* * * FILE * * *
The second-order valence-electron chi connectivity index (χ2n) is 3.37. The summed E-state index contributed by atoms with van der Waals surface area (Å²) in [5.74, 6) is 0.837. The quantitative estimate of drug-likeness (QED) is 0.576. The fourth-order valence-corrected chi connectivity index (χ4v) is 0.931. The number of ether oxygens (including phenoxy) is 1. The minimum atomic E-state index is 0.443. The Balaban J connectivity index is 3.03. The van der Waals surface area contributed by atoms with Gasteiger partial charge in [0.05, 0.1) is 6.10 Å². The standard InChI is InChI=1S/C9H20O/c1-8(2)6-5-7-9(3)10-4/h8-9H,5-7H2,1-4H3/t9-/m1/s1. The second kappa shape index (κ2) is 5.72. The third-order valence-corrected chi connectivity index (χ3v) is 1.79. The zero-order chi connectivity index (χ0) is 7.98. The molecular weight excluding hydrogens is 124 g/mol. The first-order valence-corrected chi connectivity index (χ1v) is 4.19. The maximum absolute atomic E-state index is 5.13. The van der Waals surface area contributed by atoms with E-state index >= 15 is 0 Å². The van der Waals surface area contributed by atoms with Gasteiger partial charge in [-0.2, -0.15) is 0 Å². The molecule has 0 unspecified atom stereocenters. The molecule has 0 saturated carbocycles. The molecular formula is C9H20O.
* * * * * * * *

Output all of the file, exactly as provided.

The second-order valence-electron chi connectivity index (χ2n) is 3.37. The summed E-state index contributed by atoms with van der Waals surface area (Å²) in [5.74, 6) is 0.837. The quantitative estimate of drug-likeness (QED) is 0.576. The fourth-order valence-corrected chi connectivity index (χ4v) is 0.931. The number of ether oxygens (including phenoxy) is 1. The minimum atomic E-state index is 0.443. The Balaban J connectivity index is 3.03. The van der Waals surface area contributed by atoms with Gasteiger partial charge in [0.05, 0.1) is 6.10 Å². The standard InChI is InChI=1S/C9H20O/c1-8(2)6-5-7-9(3)10-4/h8-9H,5-7H2,1-4H3/t9-/m1/s1. The second kappa shape index (κ2) is 5.72. The third-order valence-corrected chi connectivity index (χ3v) is 1.79. The zero-order chi connectivity index (χ0) is 7.98. The molecular weight excluding hydrogens is 124 g/mol. The first-order valence-corrected chi connectivity index (χ1v) is 4.19. The maximum absolute atomic E-state index is 5.13. The van der Waals surface area contributed by atoms with E-state index >= 15 is 0 Å². The van der Waals surface area contributed by atoms with Gasteiger partial charge in [-0.2, -0.15) is 0 Å². The molecule has 0 unspecified atom stereocenters. The molecule has 0 saturated carbocycles. The molecular formula is C9H20O.